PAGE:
There are three explanations for what are called ‘myths of catastrophe’, into which our flood stories fall. These are: the unfathomable and inexplicable will of the gods; some non-moral fault in mankind that has angered the gods or a moral sin. Only in the second and third of these can a flood or other such calamity be spoken of as a punishment. Various flood narratives have different interpretations on the relevance of human fault and the associated anger of a god or gods. Human failings, such as injustice, incest, quarrelling, war and disobedience to divine commands, are reported in such flood stories as the one in Ovid’s Metamorphoses, and in a number of other deluge stories from such places as: Lithuania, Bengal, the Andaman Islands and New Zealand. Most of the great flood myths seem to show little concern for the reason behind the flood but are largely devoted to recounting how a few humans escaped, and the heroes of the hour who were involved in saving them. In contrast to this view, our Hebrew Biblel narrative, by appearing to introduce the flood as a punishment for sin, adds another dimension to the universal story of the primeval deluge. Thus, while in so many epics the flood is simply one of the many natural catastrophes that occur, in the Hebrew setting the flood is fundamentally a narrative of God’s dealings with humanity, and an expression of his will and activity. He alone is responsible for the calamity and there are no suggestions of inter-divine conflict or mere chance. Let us then ask ourselves, what caused the Biblical flood? We are told, ‘the wickedness of man was great in the earth, and every inclination of the thoughts of his heart was only evil,’ and, ‘the earth was corrupt in the sight of God; the earth was full of violence and all flesh had corrupted its way upon the earth’. Is it any wonder that God was angry with his creation? Notice that we have a new definition of sin in these verses from Genesis. It is seen as a corruption of the original creation of God. God had seen all that he had made and it was good – now, because of changed circumstances, because of the Sin of Adam, it was no longer good. Observe the use of the phrase, ‘all flesh has corrupted its way upon earth’. Flesh, in this context, includes animals as well as humans. A comparison with the opening verses of this book tells us that the animals had abandoned their created condition as subject to human control, and they had become carnivores, a change from their created herbivorous status; it seems they were even preying upon human flesh. God certainly had to do something; why did he decide on the flood as a judgement?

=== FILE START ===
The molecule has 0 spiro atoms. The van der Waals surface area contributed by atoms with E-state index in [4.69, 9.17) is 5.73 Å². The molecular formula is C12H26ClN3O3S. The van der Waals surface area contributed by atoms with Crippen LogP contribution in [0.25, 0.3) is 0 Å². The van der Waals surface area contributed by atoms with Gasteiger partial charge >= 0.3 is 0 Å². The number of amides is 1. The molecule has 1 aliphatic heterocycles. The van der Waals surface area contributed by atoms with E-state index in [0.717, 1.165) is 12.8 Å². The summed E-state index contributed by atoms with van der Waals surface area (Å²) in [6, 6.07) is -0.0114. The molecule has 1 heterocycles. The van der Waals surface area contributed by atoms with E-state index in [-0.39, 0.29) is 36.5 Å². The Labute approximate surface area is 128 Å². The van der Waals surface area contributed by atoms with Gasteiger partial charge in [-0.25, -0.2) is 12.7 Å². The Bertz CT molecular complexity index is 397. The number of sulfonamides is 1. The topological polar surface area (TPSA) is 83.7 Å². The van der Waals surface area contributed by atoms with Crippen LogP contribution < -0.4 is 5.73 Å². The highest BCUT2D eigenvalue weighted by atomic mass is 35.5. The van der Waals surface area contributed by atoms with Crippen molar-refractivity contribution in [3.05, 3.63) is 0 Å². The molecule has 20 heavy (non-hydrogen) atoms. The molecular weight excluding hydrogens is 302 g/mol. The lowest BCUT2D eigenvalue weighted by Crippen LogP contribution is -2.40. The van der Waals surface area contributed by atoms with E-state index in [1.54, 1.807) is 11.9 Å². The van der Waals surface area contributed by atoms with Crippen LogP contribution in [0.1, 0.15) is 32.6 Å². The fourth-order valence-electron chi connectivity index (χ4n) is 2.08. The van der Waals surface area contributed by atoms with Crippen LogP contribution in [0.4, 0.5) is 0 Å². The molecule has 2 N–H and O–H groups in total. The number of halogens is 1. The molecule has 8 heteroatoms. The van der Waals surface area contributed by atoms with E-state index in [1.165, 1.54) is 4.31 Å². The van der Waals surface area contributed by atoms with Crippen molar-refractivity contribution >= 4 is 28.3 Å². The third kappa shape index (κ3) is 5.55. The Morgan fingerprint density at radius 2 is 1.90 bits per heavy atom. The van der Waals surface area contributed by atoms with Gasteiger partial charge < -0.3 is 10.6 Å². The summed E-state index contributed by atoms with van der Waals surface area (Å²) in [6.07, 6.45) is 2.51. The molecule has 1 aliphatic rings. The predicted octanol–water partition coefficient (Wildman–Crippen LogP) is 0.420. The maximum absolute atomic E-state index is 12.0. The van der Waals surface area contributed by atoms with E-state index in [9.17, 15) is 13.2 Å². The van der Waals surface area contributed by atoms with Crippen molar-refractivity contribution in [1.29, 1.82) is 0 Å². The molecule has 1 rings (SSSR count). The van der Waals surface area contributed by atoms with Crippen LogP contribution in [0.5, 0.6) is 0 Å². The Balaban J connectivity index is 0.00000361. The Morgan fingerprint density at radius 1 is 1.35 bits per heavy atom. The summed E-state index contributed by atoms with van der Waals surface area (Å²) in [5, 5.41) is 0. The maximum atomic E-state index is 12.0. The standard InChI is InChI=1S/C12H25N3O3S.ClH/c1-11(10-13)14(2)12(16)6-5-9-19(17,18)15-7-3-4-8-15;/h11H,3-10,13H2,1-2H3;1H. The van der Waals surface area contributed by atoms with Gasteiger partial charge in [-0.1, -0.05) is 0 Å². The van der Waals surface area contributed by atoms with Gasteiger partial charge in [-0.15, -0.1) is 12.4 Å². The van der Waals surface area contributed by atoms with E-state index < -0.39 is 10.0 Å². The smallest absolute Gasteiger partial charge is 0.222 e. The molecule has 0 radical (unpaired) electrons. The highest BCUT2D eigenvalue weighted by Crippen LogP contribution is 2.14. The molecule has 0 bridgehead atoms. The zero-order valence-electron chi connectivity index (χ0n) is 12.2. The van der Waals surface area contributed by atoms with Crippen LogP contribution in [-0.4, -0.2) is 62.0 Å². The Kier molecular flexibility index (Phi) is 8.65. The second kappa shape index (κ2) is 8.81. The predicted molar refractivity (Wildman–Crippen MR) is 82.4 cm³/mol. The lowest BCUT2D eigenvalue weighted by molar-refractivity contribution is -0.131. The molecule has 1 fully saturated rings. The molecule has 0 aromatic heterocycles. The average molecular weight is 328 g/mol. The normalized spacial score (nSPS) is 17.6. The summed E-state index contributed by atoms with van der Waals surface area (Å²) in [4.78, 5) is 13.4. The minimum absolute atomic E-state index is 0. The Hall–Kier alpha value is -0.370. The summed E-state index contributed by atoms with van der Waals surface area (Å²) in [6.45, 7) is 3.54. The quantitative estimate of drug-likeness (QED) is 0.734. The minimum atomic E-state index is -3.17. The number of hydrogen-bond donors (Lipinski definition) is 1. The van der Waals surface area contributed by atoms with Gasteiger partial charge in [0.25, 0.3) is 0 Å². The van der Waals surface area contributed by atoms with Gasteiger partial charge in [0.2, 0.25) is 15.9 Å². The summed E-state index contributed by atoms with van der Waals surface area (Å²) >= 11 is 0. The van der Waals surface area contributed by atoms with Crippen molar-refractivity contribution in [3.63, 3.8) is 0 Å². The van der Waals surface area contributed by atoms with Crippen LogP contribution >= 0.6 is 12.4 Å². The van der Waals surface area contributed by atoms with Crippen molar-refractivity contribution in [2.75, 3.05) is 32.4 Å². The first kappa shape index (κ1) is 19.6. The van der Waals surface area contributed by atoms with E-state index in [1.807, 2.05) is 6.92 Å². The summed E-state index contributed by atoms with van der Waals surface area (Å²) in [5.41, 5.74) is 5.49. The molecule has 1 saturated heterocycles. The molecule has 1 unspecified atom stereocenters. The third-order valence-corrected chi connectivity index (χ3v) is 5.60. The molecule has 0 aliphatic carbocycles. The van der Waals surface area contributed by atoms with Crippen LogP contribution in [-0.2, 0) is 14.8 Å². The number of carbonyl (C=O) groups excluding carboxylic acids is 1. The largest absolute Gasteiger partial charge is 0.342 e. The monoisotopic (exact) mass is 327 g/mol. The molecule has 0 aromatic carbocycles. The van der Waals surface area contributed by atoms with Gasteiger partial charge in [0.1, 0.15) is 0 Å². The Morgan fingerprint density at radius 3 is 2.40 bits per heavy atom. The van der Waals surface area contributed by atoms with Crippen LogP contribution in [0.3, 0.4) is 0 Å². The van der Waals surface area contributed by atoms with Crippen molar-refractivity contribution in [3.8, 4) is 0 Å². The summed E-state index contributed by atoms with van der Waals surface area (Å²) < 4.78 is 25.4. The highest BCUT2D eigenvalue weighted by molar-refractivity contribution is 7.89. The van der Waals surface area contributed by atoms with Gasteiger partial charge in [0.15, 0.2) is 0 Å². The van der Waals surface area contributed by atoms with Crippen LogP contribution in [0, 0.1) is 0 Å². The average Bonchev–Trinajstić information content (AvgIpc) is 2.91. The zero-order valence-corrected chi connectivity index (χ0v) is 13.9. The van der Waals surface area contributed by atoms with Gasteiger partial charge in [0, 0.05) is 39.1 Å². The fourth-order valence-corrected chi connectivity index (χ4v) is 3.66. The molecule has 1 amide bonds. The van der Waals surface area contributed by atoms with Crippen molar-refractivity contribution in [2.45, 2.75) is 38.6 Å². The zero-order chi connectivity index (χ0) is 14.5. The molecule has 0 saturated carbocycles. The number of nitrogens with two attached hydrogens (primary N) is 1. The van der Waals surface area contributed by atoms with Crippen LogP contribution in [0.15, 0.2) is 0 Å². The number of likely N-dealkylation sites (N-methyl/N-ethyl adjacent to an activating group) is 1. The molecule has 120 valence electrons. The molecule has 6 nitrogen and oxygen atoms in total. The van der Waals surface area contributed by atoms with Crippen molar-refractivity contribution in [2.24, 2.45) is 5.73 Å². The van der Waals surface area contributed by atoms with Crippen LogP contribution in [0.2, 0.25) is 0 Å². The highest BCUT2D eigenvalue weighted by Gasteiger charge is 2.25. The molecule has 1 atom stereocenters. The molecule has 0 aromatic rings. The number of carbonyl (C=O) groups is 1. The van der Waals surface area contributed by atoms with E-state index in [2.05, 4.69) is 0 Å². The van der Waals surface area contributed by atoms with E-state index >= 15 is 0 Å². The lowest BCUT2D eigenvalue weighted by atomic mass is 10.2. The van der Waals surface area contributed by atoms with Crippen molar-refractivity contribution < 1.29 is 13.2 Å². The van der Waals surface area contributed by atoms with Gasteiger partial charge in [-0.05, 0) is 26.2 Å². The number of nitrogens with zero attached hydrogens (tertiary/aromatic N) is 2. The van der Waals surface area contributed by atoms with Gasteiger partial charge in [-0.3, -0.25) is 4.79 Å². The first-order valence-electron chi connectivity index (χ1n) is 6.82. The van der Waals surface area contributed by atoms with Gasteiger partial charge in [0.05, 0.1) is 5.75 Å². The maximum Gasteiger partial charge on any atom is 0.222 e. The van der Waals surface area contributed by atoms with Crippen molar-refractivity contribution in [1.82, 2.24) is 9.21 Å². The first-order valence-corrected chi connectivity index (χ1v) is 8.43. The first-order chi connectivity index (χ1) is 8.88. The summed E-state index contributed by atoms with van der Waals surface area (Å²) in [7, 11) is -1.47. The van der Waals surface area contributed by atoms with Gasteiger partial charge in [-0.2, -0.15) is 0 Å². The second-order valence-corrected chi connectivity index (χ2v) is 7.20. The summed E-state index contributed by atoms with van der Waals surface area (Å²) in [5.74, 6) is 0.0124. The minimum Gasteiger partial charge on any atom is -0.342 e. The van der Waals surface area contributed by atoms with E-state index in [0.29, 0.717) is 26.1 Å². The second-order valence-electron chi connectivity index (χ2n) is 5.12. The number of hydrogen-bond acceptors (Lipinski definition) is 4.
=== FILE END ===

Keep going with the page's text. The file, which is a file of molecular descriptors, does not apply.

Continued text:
God determined that the punishment should fit the crime. Let us look at how this works. The earlier expulsion of Adam and Eve from the Garden was not a petulant act of God. God did not say, ‘since you have disobeyed me, you cannot stay in my garden’. Rather, he said, ‘you have chosen to be your own gods, deciding for yourselves what is good and evil; go and learn to look after yourselves in a world where the decisions have not already been made for you, where you will have to make them for yourselves and pay the price of your make mistakes’. The punishment fits not only the crime, but also the criminal. The snake was fated to become a mere reptile; no longer, ‘the most subtle of all the animals that God had made’. The woman’s punishment struck at the deepest root of her being a wife and mother; increased pain associated with childbirth; while man’s penalty seriously affected his work, his activity in the provision of family sustenance. Earlier in Genesis, the punishment of Cain, who slew his brother Abel, was, appropriately, to be driven out from the society of humans. The punishment of the tower-builders of Babel, who sought to make a name for themselves, was to gain a name, but one that marked their dispersal and disgrace, not their cohesion and glory. Does the flood, then, fit the crime? Yes. This same understanding of punishment is discernible in the flood narrative. The earth had, in essence, destroyed itself; remember our earlier phrase, ‘all flesh has corrupted its way upon the earth’. Indeed, what God decided to ‘destroy’ had been virtually self-destroyed already.